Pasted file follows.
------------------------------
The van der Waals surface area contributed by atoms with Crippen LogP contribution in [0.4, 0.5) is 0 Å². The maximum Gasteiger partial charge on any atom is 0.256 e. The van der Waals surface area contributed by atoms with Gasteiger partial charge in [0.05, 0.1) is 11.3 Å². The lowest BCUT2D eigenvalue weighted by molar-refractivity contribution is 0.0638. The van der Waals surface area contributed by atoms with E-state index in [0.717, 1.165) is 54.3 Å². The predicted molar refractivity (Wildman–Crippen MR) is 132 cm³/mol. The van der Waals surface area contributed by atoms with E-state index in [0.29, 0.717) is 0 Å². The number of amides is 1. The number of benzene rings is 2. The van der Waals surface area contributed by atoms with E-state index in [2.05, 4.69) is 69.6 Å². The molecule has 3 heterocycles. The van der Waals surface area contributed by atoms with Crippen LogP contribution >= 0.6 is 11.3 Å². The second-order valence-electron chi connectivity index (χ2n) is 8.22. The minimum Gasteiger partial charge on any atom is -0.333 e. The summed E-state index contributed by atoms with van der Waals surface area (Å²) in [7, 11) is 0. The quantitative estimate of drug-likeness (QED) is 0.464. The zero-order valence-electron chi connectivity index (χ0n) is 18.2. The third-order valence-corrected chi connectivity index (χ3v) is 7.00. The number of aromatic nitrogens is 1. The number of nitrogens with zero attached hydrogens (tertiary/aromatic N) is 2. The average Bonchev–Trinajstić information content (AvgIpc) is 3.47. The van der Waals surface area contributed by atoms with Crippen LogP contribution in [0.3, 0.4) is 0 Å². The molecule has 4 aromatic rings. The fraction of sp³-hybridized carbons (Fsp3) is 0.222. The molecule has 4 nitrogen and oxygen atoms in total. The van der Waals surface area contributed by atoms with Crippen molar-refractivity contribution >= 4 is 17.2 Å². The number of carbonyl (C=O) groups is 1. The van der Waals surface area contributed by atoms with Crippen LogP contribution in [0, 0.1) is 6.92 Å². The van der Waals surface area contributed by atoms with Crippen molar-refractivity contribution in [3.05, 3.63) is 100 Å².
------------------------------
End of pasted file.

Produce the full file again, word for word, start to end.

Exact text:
The van der Waals surface area contributed by atoms with Crippen LogP contribution in [0.4, 0.5) is 0 Å². The maximum Gasteiger partial charge on any atom is 0.256 e. The van der Waals surface area contributed by atoms with Gasteiger partial charge in [0.05, 0.1) is 11.3 Å². The lowest BCUT2D eigenvalue weighted by molar-refractivity contribution is 0.0638. The van der Waals surface area contributed by atoms with E-state index in [0.717, 1.165) is 54.3 Å². The predicted molar refractivity (Wildman–Crippen MR) is 132 cm³/mol. The van der Waals surface area contributed by atoms with E-state index in [0.29, 0.717) is 0 Å². The number of amides is 1. The number of benzene rings is 2. The van der Waals surface area contributed by atoms with E-state index in [2.05, 4.69) is 69.6 Å². The molecule has 3 heterocycles. The van der Waals surface area contributed by atoms with Crippen LogP contribution >= 0.6 is 11.3 Å². The second-order valence-electron chi connectivity index (χ2n) is 8.22. The minimum Gasteiger partial charge on any atom is -0.333 e. The summed E-state index contributed by atoms with van der Waals surface area (Å²) in [7, 11) is 0. The quantitative estimate of drug-likeness (QED) is 0.464. The zero-order valence-electron chi connectivity index (χ0n) is 18.2. The third-order valence-corrected chi connectivity index (χ3v) is 7.00. The number of aromatic nitrogens is 1. The number of nitrogens with zero attached hydrogens (tertiary/aromatic N) is 2. The average Bonchev–Trinajstić information content (AvgIpc) is 3.47. The van der Waals surface area contributed by atoms with Crippen LogP contribution in [0.3, 0.4) is 0 Å². The molecule has 4 aromatic rings. The fraction of sp³-hybridized carbons (Fsp3) is 0.222. The molecule has 4 nitrogen and oxygen atoms in total. The van der Waals surface area contributed by atoms with Crippen molar-refractivity contribution >= 4 is 17.2 Å². The number of carbonyl (C=O) groups is 1. The van der Waals surface area contributed by atoms with Crippen LogP contribution in [0, 0.1) is 6.92 Å². The van der Waals surface area contributed by atoms with Crippen molar-refractivity contribution in [3.05, 3.63) is 100 Å².